The Emperor of Atlantis (Viktor Ullmann)
Lost and Found Opera
Perth Hebrew Congregation Synagogue
Review: Neville Cohn
Despite an environment in which hideous abuse, starvation and death were a constant presence, it is astonishing that the arts not only survived but flourished in Theresienstadt concentration camp.
Reams of music were written and one of the most prolific composers was Viktor Ullmann who wrote The Emperor of Atlantis with Peter Kien as librettist. The opera's performance in the camp was forbidden because the nazis considered that it sent up Hitler.
With praiseworthy determination and energy, the directors of Lost and Found Opera present works which, under other circumstances, simply wouldn't make it to this neck of the woods. And at this first performance of the opera in Perth - and the first I have ever attended in a synagogue - this often profound work played out for an engrossed audience.
On the bimah (a raised platform from which, conventionally, the cantor leads religious services) was a rusted, tyre-less old car.
In it sat a black-gloved figure wearing a crown. Around the car was a border of wilting sunflowers. Behind this, a metal frame on a wooden base supported two off-white, rather tatty curtains. It looked makeshift which would certainly have been the case in Theresienstadt where odds and ends were used for sets.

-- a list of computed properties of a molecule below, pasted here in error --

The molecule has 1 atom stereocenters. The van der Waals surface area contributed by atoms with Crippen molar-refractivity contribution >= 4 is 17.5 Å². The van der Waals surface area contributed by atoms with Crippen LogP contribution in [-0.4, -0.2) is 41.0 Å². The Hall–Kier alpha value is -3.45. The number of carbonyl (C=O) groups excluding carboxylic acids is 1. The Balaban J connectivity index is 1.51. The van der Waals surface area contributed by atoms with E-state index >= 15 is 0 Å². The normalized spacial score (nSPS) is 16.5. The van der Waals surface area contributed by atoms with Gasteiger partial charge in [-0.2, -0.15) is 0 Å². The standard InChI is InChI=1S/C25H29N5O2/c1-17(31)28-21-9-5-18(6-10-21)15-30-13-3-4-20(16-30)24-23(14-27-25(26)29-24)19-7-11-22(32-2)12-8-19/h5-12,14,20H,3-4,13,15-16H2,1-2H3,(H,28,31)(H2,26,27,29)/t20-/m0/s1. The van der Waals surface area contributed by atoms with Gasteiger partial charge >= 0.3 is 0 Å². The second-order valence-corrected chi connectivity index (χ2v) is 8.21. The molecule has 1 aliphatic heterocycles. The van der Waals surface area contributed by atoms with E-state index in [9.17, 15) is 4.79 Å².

Central to the plot is Death's decision to go on strike. The results of this are astonishing: soldiers from opposing sides, instead of killing one another, become friends. No-one dies. But the Emperor, a thinly veiled caricature of Hitler intent on world domination, is greatly put out by this extraordinary development.
At the Emperor's request, Death - a glowering, ominous presence in a first-rate characterisation by Daniel Sumegi - agrees to return to work. There is one non-
negotiable condition: the Emperor is to be Death's first "client".
Michael Heap was beyond reproach as the Emperor in both vocal and dramatic terms. His diction is faultless. So, too, was Sumegi's. Jun Zhang as Harlequin has a splendidly carrying voice. Most of the cast sang powerfully in English but in some cases, surtitles would have compensated for some less-than-immaculate diction.
Thomas de Mallet Burgess' skilled directorial touch was everywhere apparent. Joe Lui's lighting design did much to enhance the production.
A small orchestra in the choir loft was presided over from the keyboard by Chris van Tuinen, each moment informed by an impeccable sense of style. It is music of gratifying immediacy, suggestive of early Schoenberg here, Kurt Weill there. There's an obeisance, too, to Mahler.
There's more than a hint of cabaret culture in the production with, towards the close of the opera, more than a few of the cast stripping down to their underwear.
The Emperor of Atlantis is performed again on Sunday and Monday at 7:30pm.